What happens when the narrative ends?
Since you were a kid, you told yourself stories: that your team was cursed, that you struggled with math, that you hated asparagus, that you needed to be polite, that you were the funny kid, that you were a romantic cynic.
And then, one day, the streak is broken. Your team wins. You ace the test. You try aspara bacon. You lose your cool. You stop telling jokes. You have hope – if only for a moment.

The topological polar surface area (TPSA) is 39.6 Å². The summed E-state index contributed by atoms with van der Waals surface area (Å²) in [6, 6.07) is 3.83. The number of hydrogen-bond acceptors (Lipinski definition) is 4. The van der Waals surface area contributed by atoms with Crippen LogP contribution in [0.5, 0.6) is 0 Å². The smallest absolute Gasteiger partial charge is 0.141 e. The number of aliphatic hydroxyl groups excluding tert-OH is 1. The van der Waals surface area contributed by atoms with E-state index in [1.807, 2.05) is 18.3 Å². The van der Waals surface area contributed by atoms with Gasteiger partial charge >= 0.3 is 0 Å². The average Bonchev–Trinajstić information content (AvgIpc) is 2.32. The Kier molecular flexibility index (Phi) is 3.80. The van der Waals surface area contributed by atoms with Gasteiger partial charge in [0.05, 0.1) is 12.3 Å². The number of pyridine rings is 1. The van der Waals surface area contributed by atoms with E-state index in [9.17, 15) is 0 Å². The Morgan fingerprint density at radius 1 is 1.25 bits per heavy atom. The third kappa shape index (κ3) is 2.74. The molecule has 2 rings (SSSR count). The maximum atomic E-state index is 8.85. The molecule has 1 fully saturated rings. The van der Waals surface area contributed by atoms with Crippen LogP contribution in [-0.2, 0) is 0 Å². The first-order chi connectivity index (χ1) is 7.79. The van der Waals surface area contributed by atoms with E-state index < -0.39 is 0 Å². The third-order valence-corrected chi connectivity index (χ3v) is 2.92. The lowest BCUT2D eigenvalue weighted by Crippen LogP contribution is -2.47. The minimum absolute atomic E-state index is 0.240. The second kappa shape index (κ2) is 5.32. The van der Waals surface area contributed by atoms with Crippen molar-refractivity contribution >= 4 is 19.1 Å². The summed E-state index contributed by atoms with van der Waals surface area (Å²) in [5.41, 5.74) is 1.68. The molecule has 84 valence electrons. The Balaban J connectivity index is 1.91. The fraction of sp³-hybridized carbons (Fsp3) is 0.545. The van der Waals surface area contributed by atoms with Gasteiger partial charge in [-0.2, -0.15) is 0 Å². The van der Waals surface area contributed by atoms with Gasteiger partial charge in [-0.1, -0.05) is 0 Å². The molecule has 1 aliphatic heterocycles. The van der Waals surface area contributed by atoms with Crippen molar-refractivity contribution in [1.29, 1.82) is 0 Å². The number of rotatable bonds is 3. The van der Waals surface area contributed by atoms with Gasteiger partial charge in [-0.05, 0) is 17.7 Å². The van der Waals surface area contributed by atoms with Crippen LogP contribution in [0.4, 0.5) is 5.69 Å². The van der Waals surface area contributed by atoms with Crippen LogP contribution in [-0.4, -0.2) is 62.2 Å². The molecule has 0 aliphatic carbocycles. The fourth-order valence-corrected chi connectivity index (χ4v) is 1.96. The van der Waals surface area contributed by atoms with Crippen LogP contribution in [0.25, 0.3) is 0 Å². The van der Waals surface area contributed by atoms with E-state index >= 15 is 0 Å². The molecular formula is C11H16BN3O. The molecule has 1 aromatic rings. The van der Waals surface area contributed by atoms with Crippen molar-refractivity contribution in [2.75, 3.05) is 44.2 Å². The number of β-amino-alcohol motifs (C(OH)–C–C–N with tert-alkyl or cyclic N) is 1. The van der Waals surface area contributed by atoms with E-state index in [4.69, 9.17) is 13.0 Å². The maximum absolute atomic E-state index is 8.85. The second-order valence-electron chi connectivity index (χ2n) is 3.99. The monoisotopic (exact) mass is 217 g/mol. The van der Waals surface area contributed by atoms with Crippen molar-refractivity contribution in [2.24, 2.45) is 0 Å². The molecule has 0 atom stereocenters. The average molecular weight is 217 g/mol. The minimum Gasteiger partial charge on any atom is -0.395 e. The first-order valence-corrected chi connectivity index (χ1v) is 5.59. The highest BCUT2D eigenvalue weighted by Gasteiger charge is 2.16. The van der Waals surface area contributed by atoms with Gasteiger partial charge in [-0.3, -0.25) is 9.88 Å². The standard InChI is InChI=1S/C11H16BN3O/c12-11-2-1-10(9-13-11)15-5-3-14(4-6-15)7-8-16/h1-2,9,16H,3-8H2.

What happens then? It’s easiest to continue telling the same story as always. Yesterday was an aberration, an anomaly, the exception that proves the rule.
It’s harder to begin telling a new story: you aren’t the underdog, and from now on math and vegetables and cheesy love are all important to you.
What’s most difficult is to drop the narrative altogether. To stop character-building, to stop using the past to foreshadow the future, to listen to the moment rather than talk over it.